Spot cotton trading was slow. Supplies were moder¬ate. Demand was light. Average local spot prices were weak. Producer offerings were light. No for¬ward contracting was reported. Trading of CCC-loan equities was slow. No domestic mill activity was re¬ported. Foreign mill interest was moderate. Interest was best from China, Taiwan, and Vietnam.
In southern Texas, planting gained momentum and expanded around the Coastal Bend, Upper Coast, and Lower Valley. A band of storms early in the week swept across the region and deposited one-half of an inch to one inch of rainfall that delayed planting activ-ities. In central Texas, fieldwork was interrupted by a significant rain event that dropped two to seven inches of precipitation. Soils were too wet to support heavy equipment. In Kansas, beneficial rainfall was re¬ceived in the central and eastern parts of the state. The moisture bypassed southwestern Kansas, which continued as the driest area. Producers booked seed and prepared seedbeds. In Oklahoma, seedbed prepa-ration advanced to 43 percent completed, according to the National Agricultural Statistics Service. Soil moisture improved in the southwestern part of the state with more than one inch of beneficial rainfall received. Planting season is May and June, and some producers will plant cotton following the harvesting of wheat.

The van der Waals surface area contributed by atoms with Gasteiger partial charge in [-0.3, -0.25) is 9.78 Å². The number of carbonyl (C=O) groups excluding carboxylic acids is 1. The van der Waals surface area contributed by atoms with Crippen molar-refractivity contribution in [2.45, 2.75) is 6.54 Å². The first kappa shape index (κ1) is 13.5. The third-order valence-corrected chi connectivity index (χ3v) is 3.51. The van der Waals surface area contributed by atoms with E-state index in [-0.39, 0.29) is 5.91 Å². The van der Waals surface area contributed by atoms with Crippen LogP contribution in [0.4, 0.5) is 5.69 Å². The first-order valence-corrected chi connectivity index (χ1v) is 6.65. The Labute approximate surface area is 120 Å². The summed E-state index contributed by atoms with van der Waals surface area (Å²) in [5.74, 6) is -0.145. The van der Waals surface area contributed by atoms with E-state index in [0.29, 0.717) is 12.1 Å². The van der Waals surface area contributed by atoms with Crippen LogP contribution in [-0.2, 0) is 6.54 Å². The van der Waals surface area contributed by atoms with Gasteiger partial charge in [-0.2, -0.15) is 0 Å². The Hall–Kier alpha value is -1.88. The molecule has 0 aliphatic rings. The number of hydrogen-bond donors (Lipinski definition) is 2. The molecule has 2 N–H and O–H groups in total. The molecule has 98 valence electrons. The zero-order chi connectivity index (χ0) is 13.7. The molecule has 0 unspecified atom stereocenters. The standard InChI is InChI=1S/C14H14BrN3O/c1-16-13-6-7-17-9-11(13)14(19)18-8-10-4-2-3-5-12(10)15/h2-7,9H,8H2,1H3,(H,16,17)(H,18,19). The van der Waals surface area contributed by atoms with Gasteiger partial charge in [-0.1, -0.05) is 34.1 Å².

Spot cotton trading was moderate. Supplies were moderate. Demand was moderate. Average local spot prices were weak. Producer offerings were light. No forward contracting was reported. Trading of CCC-loan equities was slow. Foreign mill interest
was moderate. Interest was best from China, Taiwan, and Vietnam.
Several rain events moved through the region and deposited around a few tenths of an inch to two inches of precipitation. The beneficial moisture reduced droughty conditions, but gusty winds lessened gains by drying out the topsoil. According to the U.S. Drought Monitor, drought conditions improved to 20.54 percent from 41.29 percent in the exceptional drought category in a three-month period since December 13, 2011. Daytime tempera¬ture highs were in the 50s to 80s, and nighttime temperatures were in the 30s to 40s. Some organic cotton pro¬ducers were busied with compost applications and incorporating it into the soil. Rows were built to help control erosion caused by gusty winds. The beneficial rainfall bypassed most organic fields, and reports indicated that more moisture is needed to fortify subsoil conditions.